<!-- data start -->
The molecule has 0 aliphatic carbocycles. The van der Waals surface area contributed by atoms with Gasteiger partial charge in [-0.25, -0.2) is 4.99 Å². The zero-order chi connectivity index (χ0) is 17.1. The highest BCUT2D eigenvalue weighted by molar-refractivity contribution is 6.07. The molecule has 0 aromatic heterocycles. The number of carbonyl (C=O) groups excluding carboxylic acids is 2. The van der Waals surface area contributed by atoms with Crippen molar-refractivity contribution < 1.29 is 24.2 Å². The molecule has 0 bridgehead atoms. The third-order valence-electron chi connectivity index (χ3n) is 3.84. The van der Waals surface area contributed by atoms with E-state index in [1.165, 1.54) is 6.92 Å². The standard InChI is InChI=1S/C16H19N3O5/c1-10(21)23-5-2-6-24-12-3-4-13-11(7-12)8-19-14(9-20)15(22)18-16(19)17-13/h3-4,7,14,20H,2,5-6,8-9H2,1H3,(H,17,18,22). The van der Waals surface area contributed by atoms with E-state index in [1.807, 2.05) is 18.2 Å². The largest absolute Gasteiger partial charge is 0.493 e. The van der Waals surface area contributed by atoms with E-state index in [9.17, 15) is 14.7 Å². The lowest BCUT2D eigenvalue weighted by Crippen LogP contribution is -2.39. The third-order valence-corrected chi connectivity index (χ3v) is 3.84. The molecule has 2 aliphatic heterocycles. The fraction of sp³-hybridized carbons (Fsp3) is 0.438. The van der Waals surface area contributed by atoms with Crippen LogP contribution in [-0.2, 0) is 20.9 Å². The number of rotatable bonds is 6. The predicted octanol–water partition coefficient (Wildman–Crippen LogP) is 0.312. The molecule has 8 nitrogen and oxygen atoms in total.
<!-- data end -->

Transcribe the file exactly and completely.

The molecule has 0 aliphatic carbocycles. The van der Waals surface area contributed by atoms with Gasteiger partial charge in [-0.25, -0.2) is 4.99 Å². The zero-order chi connectivity index (χ0) is 17.1. The highest BCUT2D eigenvalue weighted by molar-refractivity contribution is 6.07. The molecule has 0 aromatic heterocycles. The number of carbonyl (C=O) groups excluding carboxylic acids is 2. The van der Waals surface area contributed by atoms with Crippen molar-refractivity contribution < 1.29 is 24.2 Å². The molecule has 0 bridgehead atoms. The third-order valence-electron chi connectivity index (χ3n) is 3.84. The van der Waals surface area contributed by atoms with E-state index in [1.165, 1.54) is 6.92 Å². The standard InChI is InChI=1S/C16H19N3O5/c1-10(21)23-5-2-6-24-12-3-4-13-11(7-12)8-19-14(9-20)15(22)18-16(19)17-13/h3-4,7,14,20H,2,5-6,8-9H2,1H3,(H,17,18,22). The van der Waals surface area contributed by atoms with E-state index in [1.807, 2.05) is 18.2 Å². The largest absolute Gasteiger partial charge is 0.493 e. The van der Waals surface area contributed by atoms with E-state index in [9.17, 15) is 14.7 Å². The lowest BCUT2D eigenvalue weighted by Crippen LogP contribution is -2.39. The third-order valence-corrected chi connectivity index (χ3v) is 3.84. The molecule has 2 aliphatic heterocycles. The fraction of sp³-hybridized carbons (Fsp3) is 0.438. The van der Waals surface area contributed by atoms with Crippen LogP contribution in [-0.2, 0) is 20.9 Å². The number of rotatable bonds is 6. The predicted octanol–water partition coefficient (Wildman–Crippen LogP) is 0.312. The molecule has 8 nitrogen and oxygen atoms in total.